Controversy over banning ‘Maus’, a graphic novel about the Holocaust

Art Spiegelman’s Pulitzer prize-winning work from 35 years ago now banned in Tenn.

Raising questions about conservative censorship trends in books and public education, banned lists with titles such as “The Hate U Give”, “I Know Why the Caged Bird Sings”, and “The Color Purple” now include “Maus” in their ranks.

Graphic by Myrtle Guarisco

Raising questions about conservative censorship trends in books and public education, banned lists with titles such as “The Hate U Give”, “I Know Why the Caged Bird Sings”, and “The Color Purple” now include “Maus” in their ranks.

In Jan., a Tenn. school board banned “Maus”, a graphic novel about the Holocaust, from school curriculum, claiming that their reasons had to do with the book’s use of profanity and nudity.

Art Spiegelman’s novel, first published in 1986, followed by a second volume in 1991, is a raw, truthful depiction of the Holocaust through the experiences of his Polish Jewish parents, who survived Auschwitz. 

In his drawings, the Jews are mice and the Nazis are cats, playing off of antisemitic stereotypes of Jewish people as pests, and the racial hierarchy seen by the Nazis. 

“[I thought], ‘All right, I’ll do something about racism in America with Ku Klux cats and mice.’ And I started climbing that black hole until I realized that I just didn’t know enough to be able to do it properly,” Spiegelman said in a 2011 interview with NPR, discussing the creation of the metaphor.

And then a whole other flood of images came to my mind, ranging from “Josephine the Singer, or the Mouse Folk”, a story by [Franz] Kafka in which there’s a kind of way of reading it where it seems that the mouse folk are the Jews. There’s the image more basically that Hitler used of the Jews as the vermin of mankind that had to be exterminated,” he said. “The mouse metaphor allowed me to universalise, to depict something that was too profane to depict in a more realistic way.”

Volume I, “My Father Bleeds History”, recounts Spiegelman’sfather, Vladek’s, and his mother, Anja’s, lives from the mid-1930s to winter of 1944. 

Vladek as a young man falls in love, has a child, succeeds in business in a well-to-do Eastern European family, and watches as every establishment of his thought way of life—the way of general humanity—is left broken by hatred, violence, and betrayal. 

Spiegelman’s work is a bold declaration of truth and history, demanding of you to question why you think any part of his storytelling is bold. An organically unapologetic reframing of how we as the public remember the horrific events of the Holocaust, “Maus” delicately holds the relationship of a father and son in its hands, whispering clearly and solemnly the ultimate tragedy of the few survivors and the causations of the greater majority that were lost; and even more unspoken is the distance between Art and Vladek in older age, having lost their mother and wife to suicide.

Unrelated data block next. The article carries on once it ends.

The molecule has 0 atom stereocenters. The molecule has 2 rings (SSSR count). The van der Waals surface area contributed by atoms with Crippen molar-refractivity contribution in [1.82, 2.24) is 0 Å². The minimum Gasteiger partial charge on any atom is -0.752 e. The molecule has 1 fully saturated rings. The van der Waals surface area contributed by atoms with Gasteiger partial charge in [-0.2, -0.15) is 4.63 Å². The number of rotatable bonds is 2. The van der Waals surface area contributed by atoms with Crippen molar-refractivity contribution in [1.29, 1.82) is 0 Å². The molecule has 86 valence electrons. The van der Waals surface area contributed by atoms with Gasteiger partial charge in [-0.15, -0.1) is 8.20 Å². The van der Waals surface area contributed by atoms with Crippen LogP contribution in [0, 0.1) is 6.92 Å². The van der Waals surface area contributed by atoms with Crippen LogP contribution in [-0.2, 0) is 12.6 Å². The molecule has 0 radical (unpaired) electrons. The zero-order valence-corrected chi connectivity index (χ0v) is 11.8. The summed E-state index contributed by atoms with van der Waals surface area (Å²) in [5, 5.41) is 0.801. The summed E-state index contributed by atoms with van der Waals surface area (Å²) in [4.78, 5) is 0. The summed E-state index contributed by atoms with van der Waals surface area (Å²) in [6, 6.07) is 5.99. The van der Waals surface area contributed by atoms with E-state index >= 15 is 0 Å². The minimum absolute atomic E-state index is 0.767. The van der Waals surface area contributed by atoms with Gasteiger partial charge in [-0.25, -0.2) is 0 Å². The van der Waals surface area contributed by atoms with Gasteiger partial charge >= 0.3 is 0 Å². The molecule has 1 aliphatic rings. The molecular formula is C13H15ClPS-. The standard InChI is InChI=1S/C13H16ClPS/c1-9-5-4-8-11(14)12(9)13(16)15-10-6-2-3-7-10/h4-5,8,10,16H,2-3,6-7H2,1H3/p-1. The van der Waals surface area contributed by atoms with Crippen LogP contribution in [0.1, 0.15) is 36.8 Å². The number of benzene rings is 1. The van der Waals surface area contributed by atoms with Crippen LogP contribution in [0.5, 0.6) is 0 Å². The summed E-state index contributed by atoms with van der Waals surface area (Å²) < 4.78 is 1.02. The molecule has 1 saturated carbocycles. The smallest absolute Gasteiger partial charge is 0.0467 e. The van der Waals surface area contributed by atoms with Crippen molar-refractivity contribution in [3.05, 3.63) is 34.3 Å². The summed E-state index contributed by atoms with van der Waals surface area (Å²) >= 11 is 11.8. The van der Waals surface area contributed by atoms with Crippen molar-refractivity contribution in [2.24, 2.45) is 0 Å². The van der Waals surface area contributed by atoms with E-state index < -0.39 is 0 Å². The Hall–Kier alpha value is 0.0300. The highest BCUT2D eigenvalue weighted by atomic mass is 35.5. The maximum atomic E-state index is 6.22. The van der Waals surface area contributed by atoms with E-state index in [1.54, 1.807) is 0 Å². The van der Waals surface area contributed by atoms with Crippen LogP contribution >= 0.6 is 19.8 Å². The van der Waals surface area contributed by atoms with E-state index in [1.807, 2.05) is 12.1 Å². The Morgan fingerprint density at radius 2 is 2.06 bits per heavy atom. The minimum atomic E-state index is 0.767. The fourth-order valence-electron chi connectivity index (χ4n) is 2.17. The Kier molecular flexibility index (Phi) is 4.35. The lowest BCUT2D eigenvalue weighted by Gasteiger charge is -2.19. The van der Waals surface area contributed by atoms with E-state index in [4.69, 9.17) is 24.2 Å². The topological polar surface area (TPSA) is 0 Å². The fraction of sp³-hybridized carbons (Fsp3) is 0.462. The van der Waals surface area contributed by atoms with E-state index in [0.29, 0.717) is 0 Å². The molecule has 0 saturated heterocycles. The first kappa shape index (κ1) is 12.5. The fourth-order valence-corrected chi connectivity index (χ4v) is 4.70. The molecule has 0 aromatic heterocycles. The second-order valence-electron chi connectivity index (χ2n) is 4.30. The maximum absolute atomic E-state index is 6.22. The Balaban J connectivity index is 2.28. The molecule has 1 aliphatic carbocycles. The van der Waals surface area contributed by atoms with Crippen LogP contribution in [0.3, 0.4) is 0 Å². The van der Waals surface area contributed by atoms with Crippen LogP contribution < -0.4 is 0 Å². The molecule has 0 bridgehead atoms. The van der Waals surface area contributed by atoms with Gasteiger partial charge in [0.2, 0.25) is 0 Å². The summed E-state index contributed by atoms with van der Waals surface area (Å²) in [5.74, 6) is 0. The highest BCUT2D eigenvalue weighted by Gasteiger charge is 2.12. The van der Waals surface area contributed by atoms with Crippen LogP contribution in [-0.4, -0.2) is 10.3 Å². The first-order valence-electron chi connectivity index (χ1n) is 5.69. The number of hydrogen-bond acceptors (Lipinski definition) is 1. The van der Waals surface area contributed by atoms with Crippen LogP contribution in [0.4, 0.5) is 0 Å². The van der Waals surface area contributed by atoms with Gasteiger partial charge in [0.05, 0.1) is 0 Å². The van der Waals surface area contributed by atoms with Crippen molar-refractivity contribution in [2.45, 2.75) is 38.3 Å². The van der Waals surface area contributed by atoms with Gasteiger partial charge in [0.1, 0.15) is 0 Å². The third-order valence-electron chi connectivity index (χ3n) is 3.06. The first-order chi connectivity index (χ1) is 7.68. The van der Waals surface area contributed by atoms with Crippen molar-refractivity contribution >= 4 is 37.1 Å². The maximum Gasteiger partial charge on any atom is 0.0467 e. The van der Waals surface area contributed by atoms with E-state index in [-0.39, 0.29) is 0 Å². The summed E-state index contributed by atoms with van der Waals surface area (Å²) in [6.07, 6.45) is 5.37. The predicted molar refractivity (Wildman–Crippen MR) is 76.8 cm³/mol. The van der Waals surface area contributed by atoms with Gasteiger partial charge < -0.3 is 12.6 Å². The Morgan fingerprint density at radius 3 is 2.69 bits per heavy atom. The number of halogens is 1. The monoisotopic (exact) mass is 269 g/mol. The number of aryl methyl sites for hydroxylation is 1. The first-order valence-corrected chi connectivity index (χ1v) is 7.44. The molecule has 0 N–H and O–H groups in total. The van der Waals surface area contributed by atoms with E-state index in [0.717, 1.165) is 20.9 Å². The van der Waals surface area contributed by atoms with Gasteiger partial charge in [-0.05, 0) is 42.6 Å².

Beautifully frank in the telling of Spiegelman’s relationship with his father, a restoration of humanity—not as the general greatness of the thing, but instead its realness—make your hands hover over your chest to check if your heart hasn’t sunk to your toes, or left your body completely. 

You forget to breathe until the last page taunts you with its ending—understanding only then how much the second volume is craved and needed.

Why then, would such a moving, accurate graphic novel on one of the most devastating events in history, be banned from schools?

When it came to the unanimous vote of the ten-person board in McMill County, many questioned its validity in reason. Many books still being taught are graphic in language and content, so why would “Maus” be an exception?

Many have recognized growing anti-semitic sentiment over the past years, and wonder if similar trends of banning books about sex, Black, Latino, or LGBTQ+ characters have added “Maus” to the list. 

Despite country outrage and confusion, those in Tenn. remained committed to their position. Mike Cochran, one of the ten members, took issue with the book’s language and nudity. 

“We don’t need this stuff to teach kids history,” Cochran said. The board issued a statement saying the book was “too adult-oriented” for students, but in its place, there was no clear replacement for “Maus”. 

This raises the question: is there a replacement for what “Maus” covers? With first hand accounts from Auschwitz, the lives of survivors, and the lives of their children, family, community, “Maus” serves simultaneously as a memorial and a museum. 

Spiegelman himself expressed confusion and frustration after reading the minutes from the meeting.

“This is disturbing imagery. But you know what? It’s disturbing history,” he said in an interview on Holocaust Remembrance Day. He thought the school board wanted to teach a “nicer Holocaust”. 

Want to get in on the action? Not banned in Ore., you can find a copy of “Maus” at the school library or at the West Linn Public Library. In all of the fray, demand for “Maus” has risen significantly, rising to the top of Amazon’s bestseller list in Jan.. (In writing this piece, I was able to read the first volume, however the complete work was out of stock and in circulation.)

The ruling in Tenn., while raising questions about school censorship, antisemitism, and conservative waves of book banning, has shown the country the importance of educating students about the Holocaust.